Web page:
As the COVID-19 pandemic continues to sweep the world, projections and realities of the virus’ economic impact look increasingly dim.
The Dow Jones industrial average fell 913 points on Friday, a drop of 4.55%, as U.S. markets concluded their worst week since 2008. A JPMorgan Chase research note predicted the economy would shrink by 14% between April and June, the worst contraction in post-World War II history.
Locally, businesses across town are locking their doors.
In California, the California Department of Public Health has called for the closure of all bars, nightclubs, pubs, wineries and breweries. Here in Santa Barbara, the City Council echoed the state order Tuesday afternoon, effectively closing all movie theaters, live performance venues, bowling alleys, arcades, gyms and fitness centers.
Economists fear that by the time the coronavirus pandemic subsides and economic activity resumes, entire industries could be crushed. With whole sectors shutting down to limit physical contact, the scale of the problem is unlike anything seen before.
“COVID-19 will hit everything,” said Peter Rupert, a professor of economics at UCSB. “We’ve never faced something like this. It’s not like the Great Recession in terms of banks holding a lot of bad debt. It’s not like an earthquake reducing the production of firms with structures being destroyed.
“We’re actively telling people they can’t go outside and spend. We don’t have insurance for something like this. We don’t have pandemic insurance. It’s really going to be tough over the next few months.”
Without previous experience to rely on, uncertainty, in the economy as well as health, has defined life in America and around the world over the past few weeks. The stock market continuing to spike and spiral from day to day is an indicator alone of just how little people know about the economic consequences of COVID-19.
While predictions have ranged from rolling recessions to a quick economic turnaround, Mr. Rupert argues the long-term impact will rely on one thing – how everyone reacts.
“It all depends on how governments, banks, and other people respond to this,” he said. “We want to make this a V-shaped hit rather than a U-shaped hit. We have fallen very hard with everything shutting down in a weeks’ time We need to ensure that when health gets back to normal, and health is our first priority, life turns back on and business runs as usual.”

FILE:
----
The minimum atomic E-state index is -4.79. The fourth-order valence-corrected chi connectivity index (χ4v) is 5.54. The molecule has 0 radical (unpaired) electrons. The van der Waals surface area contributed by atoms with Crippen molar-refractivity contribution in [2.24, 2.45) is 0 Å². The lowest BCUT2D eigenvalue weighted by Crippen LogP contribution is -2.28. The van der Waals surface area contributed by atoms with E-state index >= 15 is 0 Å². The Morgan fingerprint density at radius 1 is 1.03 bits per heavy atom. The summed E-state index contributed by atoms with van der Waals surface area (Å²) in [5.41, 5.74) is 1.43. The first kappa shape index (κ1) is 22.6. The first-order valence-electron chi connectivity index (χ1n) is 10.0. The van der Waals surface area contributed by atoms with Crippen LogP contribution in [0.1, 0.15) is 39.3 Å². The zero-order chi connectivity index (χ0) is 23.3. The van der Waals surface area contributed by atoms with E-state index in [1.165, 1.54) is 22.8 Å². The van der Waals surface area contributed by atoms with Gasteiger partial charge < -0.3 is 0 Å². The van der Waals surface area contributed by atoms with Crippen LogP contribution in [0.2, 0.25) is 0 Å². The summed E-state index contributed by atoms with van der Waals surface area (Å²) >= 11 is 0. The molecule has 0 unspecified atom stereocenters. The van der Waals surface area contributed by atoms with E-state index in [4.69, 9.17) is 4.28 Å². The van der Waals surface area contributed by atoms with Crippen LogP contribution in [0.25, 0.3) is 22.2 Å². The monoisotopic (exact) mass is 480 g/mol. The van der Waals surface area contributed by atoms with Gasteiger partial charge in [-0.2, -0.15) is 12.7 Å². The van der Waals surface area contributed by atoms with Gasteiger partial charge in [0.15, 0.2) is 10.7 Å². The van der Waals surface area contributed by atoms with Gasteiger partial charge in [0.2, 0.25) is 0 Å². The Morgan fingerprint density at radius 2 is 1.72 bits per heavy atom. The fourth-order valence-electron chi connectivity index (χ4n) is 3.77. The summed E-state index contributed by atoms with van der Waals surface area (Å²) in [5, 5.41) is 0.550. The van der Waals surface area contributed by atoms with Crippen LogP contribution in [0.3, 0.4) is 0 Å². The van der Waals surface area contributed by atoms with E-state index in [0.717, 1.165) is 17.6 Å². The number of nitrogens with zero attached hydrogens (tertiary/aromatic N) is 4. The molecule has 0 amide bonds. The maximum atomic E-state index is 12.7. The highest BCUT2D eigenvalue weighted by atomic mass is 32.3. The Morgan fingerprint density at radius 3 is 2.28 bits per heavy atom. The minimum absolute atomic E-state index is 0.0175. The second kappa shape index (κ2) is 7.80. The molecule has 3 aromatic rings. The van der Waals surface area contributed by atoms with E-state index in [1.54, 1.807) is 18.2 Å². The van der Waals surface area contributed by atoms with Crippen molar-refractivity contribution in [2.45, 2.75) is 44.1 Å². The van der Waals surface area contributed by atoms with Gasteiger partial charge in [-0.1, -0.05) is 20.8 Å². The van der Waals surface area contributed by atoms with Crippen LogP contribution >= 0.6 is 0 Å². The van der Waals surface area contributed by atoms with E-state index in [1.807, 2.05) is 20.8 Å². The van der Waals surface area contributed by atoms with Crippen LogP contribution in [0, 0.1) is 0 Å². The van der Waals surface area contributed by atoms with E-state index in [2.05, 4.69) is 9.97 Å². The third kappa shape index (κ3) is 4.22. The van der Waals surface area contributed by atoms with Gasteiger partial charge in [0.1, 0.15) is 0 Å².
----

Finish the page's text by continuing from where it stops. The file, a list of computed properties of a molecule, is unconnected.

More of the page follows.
To do so, Mr. Rupert believes each sector – including the government, banks, mortgage companies, landlords, businesses and individuals – needs to be a little more understanding.
“Everyone just has to be a lot more flexible,” he said. “This means helping firms to keep employees on payroll so that two or three months from now, we can actually open back up.”
The world’s productive capacity has not decreased, Mr. Rupert noted. When life resumes to normal, industries will therefore have the ability to generate what they had prior to closure. The only problem is ensuring the existence of a workforce to match.
“We all want to be able to live again,” said Mr. Rupert. “Businesses need to keep employees hired as much as possible. Letting workers go will only make starting up in three months take longer.”
Allowing employees to work from home or giving paid leave provides people with the chance to deal with the impact of COVID-19 without worrying about their jobs. Actions like that of UC President Janet Napolitano, who allowed up to 128 hours of paid administrative leave for all workers, are a much needed sigh of relief.
“We can think of this as a three-month stasis,” said Mr. Rupert. “Somewhere between Halloween and New Year’s, manufacturing firms aren’t doing too much. They all have their holiday merchandise out, and the economy goes into neutral mode for a few months.
“If we think of it like that, but to a larger extent, we’ll be ready to get going again when the time’s right.”
Though some businesses can suffer through a quarter if they have the necessary inventory and reserves, Mr. Rupert admitted others will not be able to persist without any assistance. For smaller firms that already exist on the margins, this kind of shutdown could leave them with no option other than bankruptcy.